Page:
United Soccer Coaches convention preview: Tough choices for women's soccer fans and media

The world's largest gathering of tracksuits will be in Baltimore this year, starting Jan. 15. The bad news for casual fans is that there's no MLS draft to let people shout slogans at each other this year. The other bad news is that United Soccer Coaches still doesn't have a cool acronym, with "USC" taken … Continue reading United Soccer Coaches convention preview: Tough choices for women's soccer fans and media

An even deeper dive into U.S. Soccer finances

I went into a rabbit hole and kept digging. On Dec. 4, The Guardian published my piece on U.S. Soccer and where the money is going. It was essentially a preview of a board meeting that had the potential to shed light on the federation's five-year plan to spend its assets down to $50m but … Continue reading An even deeper dive into U.S. Soccer finances

Podcast: The introduction to “Why the U.S. Men Will Never Win the World Cup: A Historical and Cultural Reality Check”

The podcast returns after a long absence with a brief autobiography to explain how I became a grumpy old man, I mean, how I arrived at the perspective I have. Then, 15 minutes into the podcast, I give a dramatic reading of the introductory chapter to the new book. https://radiopublic.com/ranting-soccer-dad-8QVdvP/s1!9e5cd Buy the book from your … Continue reading Podcast: The introduction to “Why the U.S. Men Will Never Win the World Cup: A Historical and Cultural Reality Check”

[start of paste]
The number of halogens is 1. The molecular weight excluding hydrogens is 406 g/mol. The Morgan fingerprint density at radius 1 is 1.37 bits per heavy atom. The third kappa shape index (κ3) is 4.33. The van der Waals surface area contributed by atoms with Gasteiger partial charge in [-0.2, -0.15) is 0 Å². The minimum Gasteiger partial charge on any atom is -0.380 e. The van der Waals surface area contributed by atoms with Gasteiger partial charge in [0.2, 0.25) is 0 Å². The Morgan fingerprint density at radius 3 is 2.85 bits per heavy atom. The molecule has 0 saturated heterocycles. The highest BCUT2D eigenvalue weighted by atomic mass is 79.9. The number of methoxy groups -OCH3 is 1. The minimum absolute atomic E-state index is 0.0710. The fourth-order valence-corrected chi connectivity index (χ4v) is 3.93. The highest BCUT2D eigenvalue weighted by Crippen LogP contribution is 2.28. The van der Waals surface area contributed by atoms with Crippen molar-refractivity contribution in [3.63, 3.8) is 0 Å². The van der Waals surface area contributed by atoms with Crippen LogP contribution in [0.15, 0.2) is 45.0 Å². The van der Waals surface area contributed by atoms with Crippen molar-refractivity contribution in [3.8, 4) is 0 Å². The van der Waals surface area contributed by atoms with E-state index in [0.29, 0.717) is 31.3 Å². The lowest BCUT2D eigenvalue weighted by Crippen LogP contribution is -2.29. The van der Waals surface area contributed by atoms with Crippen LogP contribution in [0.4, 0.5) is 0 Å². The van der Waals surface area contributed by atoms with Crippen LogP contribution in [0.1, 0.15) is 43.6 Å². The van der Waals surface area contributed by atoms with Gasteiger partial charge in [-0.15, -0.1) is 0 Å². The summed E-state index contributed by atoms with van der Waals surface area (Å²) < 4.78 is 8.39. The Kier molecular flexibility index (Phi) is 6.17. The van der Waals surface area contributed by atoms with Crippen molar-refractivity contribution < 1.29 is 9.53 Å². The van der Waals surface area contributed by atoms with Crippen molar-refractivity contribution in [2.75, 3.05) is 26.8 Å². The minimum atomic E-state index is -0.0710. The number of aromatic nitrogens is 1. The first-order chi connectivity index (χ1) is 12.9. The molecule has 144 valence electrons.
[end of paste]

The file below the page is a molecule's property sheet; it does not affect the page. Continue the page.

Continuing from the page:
Women’s soccer: How about equal spending in general, not just equal pay?

Harvard Business Review had a piece on lessons to learn from the U.S. women's soccer team's "equal pay" push, which may be premature given that the lawsuit hasn't proceeded yet (and, based solely on what's going to end up presented in court, may not go well for the women). Here's how I responded: I've covered … Continue reading Women’s soccer: How about equal spending in general, not just equal pay?

English pay and what it means for U.S. men’s soccer

In yesterday's Soccer America piece, I tried to give some perspective on the U.S. men's soccer team's collective bargaining negotiations (remember: they're still playing under an expired deal) by taking a look at national team pay in other countries and other sports. I looked at several examples -- English rugby (a considerable amount of money), … Continue reading English pay and what it means for U.S. men’s soccer